I like to ride motorcycles. Someday I might get all philosophical about that point, like climbers do when you ask why people climb mountains, but for now I'll keep it simple: I like to see the country, and I prefer to be outdoors when I do it. Cruising around in a little box doesn't do it for me, and the constraints of modern life make it impractical to walk everywhere. Lacking a pair of seven-league boots, I can still take a stroll across the country with my motorcycle.
I also like to work on motorcycles. Here too philosophy is tempting, but for now I'll just refer you to Pirsig's "Zen and the Art of Motorcycle Maintenance," which is a book that you should read regardless of your feelings about motorcycles or mechanics. Or Zen, for that matter.
At any rate, I started riding in 1976, when I was 18, had finished my first year of college, and had found a sufficiently lucrative summer job to put a burning wad of cash in my pocket. That translated into a new Honda CB360T, a little road bike that I proceeded to start riding 24,000 km a year. Three years and 72,000 km later the Honda and I had visited 40 U.S. states and 5 Canadian provinces, it needed a new top end, and I traded it for a car. But by then I had been bitten by the bug, and as soon as money allowed I had a Harley under me (a very old Harley that broke down a lot). Money ran short again as grad school and a family developed, but in 2003 I finally had a little financial breathing space and bought at 1996 BMW R1100RSL with 67,000 km on it. I started riding again, 24,000 km a year again, this time mostly exploring the wonders of home, Washington, with occasional forays into British Columbia. There was also a grand trip through Mexico, described below. Now it's late 2008 and I've decided to finally start a website about motorcycling. The site is organized into disparate topics, so scroll down and check out what looks good.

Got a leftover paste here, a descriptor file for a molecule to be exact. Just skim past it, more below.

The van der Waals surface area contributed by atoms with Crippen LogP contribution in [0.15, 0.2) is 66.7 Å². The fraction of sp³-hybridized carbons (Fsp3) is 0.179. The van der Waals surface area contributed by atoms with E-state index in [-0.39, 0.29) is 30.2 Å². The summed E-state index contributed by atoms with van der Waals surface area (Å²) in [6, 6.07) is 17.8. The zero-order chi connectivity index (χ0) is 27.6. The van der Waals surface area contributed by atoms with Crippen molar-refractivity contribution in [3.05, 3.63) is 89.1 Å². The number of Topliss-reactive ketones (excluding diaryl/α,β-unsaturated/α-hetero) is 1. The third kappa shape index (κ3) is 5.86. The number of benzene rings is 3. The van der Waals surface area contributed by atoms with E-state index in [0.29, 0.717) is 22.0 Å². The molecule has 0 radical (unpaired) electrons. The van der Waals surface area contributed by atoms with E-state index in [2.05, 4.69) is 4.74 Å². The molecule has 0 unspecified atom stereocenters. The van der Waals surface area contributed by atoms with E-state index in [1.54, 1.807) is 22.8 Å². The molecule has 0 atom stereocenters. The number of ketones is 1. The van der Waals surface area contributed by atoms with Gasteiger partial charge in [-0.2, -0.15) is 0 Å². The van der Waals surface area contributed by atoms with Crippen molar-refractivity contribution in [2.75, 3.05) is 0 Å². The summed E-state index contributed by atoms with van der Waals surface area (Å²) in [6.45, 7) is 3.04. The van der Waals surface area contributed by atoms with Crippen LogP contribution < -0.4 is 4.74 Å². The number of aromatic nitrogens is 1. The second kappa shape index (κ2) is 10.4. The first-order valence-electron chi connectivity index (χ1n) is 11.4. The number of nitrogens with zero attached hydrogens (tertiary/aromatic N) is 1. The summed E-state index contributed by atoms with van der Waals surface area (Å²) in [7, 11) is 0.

This is the heart of this site. Requires Google Earth to view the ride description files. For many rides, it includes downloadable route files with waypoints.
The travelogue from a four-week, 13,000-km ride from Washington to Michoacán and back. This piece was published in the newsletter of my local BMW club, the WSBMWR.
The WSBMWR offers a "club ride" every year, which is a do-at-your-own-pace affair. In 2008 it was titled "Washington Passes and Other High Points." These photos document my wanderings during the ride.
When I bought the R75/5 shown at left, it was running, but didn't have much else going for it. Now it's in pieces. This page documents the ongoing saga of its restoration.